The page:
Castello del Catajo, Battaglia Terme, Italy

#7: Castello di Roncade

Castello di Roncade is located in Roncade, Province of Treviso. While this is not your typical castle, it is certainly worth a visit and tour! You can get villa tours and enjoy wine tastings here. Currently, a Baron resides in the 1500s villa, so only a small portion of the home is open to the public. However, you will be guided through the halls of the villa, gardens, the chapel, and the cantina (wine cellar). A villa tour and a wine tasting of 5 wines of our choosing was just 10€/person. They also have a conference/banquet room, and a few rooms available in parts of the villa and the watchtowers to rent. Our tour guides, Julia and Beatrice, were incredibly knowledgeable, not only about the history of Castello di Roncade but also about wine in general. In their words, “Drinking wine is a journey!” I couldn’t agree more!

For more info, visit https://www.castellodironcade.com/en/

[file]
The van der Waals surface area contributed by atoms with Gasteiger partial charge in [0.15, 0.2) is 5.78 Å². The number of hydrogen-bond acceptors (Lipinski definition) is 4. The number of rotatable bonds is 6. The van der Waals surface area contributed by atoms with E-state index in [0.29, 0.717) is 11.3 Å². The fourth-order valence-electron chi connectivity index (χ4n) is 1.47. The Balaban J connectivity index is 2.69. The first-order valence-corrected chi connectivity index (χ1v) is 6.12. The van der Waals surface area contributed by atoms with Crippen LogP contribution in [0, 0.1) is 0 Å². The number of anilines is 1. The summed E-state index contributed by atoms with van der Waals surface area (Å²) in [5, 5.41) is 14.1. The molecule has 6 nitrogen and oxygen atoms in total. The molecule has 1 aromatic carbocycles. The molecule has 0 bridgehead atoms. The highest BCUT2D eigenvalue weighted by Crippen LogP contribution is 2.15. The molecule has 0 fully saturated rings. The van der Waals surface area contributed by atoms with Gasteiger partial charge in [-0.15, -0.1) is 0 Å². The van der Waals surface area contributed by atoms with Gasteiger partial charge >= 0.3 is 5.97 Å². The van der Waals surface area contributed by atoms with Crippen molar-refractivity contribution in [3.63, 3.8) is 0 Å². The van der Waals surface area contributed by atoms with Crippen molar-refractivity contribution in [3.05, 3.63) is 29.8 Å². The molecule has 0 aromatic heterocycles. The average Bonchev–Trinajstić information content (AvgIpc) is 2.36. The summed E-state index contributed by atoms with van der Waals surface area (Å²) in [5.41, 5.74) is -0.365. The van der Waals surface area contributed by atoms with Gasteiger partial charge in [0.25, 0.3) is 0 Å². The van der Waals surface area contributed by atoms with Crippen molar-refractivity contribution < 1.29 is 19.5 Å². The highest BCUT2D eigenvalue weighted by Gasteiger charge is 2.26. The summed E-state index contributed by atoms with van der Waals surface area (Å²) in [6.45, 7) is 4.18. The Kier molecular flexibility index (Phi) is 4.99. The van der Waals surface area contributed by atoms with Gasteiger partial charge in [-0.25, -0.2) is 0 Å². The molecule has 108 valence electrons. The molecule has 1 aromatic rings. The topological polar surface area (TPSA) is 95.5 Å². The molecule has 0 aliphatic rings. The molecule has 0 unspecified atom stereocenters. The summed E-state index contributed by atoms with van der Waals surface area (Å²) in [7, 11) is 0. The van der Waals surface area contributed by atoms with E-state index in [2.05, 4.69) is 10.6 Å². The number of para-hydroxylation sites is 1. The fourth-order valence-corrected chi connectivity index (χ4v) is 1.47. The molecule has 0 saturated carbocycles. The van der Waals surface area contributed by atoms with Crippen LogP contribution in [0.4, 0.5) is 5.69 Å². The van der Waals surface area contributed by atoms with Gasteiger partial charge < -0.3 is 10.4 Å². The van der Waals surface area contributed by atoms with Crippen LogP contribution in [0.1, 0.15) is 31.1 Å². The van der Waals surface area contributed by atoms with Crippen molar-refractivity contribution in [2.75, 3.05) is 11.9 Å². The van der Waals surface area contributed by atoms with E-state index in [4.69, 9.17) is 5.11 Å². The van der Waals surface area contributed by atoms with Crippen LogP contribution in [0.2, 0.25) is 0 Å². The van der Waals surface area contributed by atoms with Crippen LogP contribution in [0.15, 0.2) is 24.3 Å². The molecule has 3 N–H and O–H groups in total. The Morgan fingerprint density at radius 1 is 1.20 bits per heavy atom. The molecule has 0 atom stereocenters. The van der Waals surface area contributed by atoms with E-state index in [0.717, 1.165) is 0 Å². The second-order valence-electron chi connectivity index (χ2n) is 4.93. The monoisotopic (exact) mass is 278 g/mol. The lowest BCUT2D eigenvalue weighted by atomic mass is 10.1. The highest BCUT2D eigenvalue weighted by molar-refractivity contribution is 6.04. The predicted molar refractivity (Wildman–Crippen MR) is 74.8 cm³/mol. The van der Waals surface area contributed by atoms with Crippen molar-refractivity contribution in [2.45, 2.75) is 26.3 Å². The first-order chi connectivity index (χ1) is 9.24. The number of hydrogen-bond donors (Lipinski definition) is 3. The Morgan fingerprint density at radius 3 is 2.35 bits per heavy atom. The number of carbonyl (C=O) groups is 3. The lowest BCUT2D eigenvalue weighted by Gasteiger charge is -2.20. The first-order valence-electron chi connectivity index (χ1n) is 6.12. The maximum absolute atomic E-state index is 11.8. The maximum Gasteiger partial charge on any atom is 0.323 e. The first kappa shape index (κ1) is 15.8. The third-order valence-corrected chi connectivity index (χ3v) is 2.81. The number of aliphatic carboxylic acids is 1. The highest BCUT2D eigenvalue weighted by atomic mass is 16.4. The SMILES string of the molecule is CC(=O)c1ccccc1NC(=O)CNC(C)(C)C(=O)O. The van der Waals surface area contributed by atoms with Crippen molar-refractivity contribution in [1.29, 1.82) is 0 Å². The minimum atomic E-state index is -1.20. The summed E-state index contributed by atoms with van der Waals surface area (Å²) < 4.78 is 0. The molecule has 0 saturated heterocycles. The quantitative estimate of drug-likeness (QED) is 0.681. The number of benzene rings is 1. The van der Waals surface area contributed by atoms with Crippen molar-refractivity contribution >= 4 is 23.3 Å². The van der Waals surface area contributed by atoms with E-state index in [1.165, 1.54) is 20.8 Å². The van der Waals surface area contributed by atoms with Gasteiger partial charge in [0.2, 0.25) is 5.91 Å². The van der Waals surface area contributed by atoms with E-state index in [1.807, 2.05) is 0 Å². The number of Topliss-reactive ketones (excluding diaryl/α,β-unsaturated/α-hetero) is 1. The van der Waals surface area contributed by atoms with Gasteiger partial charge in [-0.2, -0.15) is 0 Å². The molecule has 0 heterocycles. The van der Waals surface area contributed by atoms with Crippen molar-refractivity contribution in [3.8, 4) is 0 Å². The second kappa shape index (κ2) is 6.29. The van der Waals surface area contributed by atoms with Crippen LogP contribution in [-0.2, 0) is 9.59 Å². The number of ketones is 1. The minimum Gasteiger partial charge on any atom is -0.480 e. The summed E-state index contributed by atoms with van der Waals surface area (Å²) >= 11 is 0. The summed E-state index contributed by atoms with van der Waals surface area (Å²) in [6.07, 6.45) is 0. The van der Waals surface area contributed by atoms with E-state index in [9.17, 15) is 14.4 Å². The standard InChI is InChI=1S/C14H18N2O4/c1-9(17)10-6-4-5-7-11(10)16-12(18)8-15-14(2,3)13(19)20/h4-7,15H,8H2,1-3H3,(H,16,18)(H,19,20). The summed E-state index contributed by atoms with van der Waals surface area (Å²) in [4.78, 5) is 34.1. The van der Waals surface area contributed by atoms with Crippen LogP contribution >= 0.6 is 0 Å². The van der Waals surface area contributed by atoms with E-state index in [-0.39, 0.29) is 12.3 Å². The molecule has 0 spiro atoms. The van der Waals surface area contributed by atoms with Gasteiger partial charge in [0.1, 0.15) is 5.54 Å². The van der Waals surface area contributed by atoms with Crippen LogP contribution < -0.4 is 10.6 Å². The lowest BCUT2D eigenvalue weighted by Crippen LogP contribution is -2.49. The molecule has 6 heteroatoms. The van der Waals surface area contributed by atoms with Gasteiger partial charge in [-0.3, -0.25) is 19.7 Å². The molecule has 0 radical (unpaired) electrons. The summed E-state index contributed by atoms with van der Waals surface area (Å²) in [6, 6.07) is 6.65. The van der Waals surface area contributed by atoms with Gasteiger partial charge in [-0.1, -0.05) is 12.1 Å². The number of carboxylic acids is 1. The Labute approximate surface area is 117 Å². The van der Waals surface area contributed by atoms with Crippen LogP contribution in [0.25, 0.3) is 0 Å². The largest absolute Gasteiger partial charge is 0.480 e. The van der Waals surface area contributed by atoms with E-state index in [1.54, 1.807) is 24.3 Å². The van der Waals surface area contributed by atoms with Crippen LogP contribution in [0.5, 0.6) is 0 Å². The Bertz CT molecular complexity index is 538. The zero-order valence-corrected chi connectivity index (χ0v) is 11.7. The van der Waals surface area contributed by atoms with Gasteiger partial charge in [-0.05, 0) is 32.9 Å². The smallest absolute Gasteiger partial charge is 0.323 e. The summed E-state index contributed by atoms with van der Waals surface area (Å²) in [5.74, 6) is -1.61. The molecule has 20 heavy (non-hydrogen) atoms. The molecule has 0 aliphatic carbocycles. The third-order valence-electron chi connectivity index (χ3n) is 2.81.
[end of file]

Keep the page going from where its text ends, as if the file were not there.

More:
Castello di Rocande, Province of Treviso, Italy

#8: Castelfranco Veneto

Castelfranco Veneto is a small, historic walled town in the Province of Treviso that was developed and fortified by Treviso in 1195. Castelfranco consists of high, fortified walls with a surrounding moat. It is located near Cittadella and would be a great add-on if visiting Cittadella. Even though the walls have suffered some damage and decay, they are still very large and worth the trip to see. At the main entrance of the town, you should search for the beautiful clock tower with the Venetian Lion, worthy of photographing. The day that we visited, they were having a chocolate festival. Outside of the walls, you will find a quaint little town where you can grab a bite to eat or a cappuccino. Take time to go for a stroll through the park surrounding the wall.